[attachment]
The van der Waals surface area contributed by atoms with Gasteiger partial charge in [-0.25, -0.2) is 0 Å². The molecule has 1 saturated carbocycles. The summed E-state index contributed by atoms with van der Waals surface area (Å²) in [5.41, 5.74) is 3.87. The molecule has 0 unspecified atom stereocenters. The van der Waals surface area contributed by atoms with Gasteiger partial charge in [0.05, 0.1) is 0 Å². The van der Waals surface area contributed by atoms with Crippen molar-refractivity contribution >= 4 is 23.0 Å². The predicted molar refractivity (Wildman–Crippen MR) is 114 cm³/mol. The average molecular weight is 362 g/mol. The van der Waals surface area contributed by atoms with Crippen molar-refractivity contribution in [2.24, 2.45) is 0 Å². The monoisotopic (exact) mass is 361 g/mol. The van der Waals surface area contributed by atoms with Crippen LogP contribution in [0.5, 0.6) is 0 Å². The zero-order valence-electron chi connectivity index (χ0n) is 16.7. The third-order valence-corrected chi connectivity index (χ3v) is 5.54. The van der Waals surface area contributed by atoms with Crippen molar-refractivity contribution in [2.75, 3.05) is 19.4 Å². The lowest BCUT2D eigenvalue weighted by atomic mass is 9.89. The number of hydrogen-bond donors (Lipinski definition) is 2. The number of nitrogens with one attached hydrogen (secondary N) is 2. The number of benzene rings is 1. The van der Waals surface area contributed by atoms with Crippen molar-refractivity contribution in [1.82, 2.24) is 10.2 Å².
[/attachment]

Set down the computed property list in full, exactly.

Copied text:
The van der Waals surface area contributed by atoms with Gasteiger partial charge in [-0.25, -0.2) is 0 Å². The molecule has 1 saturated carbocycles. The summed E-state index contributed by atoms with van der Waals surface area (Å²) in [5.41, 5.74) is 3.87. The molecule has 0 unspecified atom stereocenters. The van der Waals surface area contributed by atoms with Gasteiger partial charge in [0.05, 0.1) is 0 Å². The van der Waals surface area contributed by atoms with Crippen molar-refractivity contribution >= 4 is 23.0 Å². The predicted molar refractivity (Wildman–Crippen MR) is 114 cm³/mol. The average molecular weight is 362 g/mol. The van der Waals surface area contributed by atoms with Crippen molar-refractivity contribution in [2.24, 2.45) is 0 Å². The monoisotopic (exact) mass is 361 g/mol. The van der Waals surface area contributed by atoms with Crippen LogP contribution in [0.5, 0.6) is 0 Å². The zero-order valence-electron chi connectivity index (χ0n) is 16.7. The third-order valence-corrected chi connectivity index (χ3v) is 5.54. The van der Waals surface area contributed by atoms with Crippen molar-refractivity contribution in [2.75, 3.05) is 19.4 Å². The lowest BCUT2D eigenvalue weighted by atomic mass is 9.89. The number of hydrogen-bond donors (Lipinski definition) is 2. The number of nitrogens with one attached hydrogen (secondary N) is 2. The number of benzene rings is 1. The van der Waals surface area contributed by atoms with Crippen molar-refractivity contribution in [1.82, 2.24) is 10.2 Å².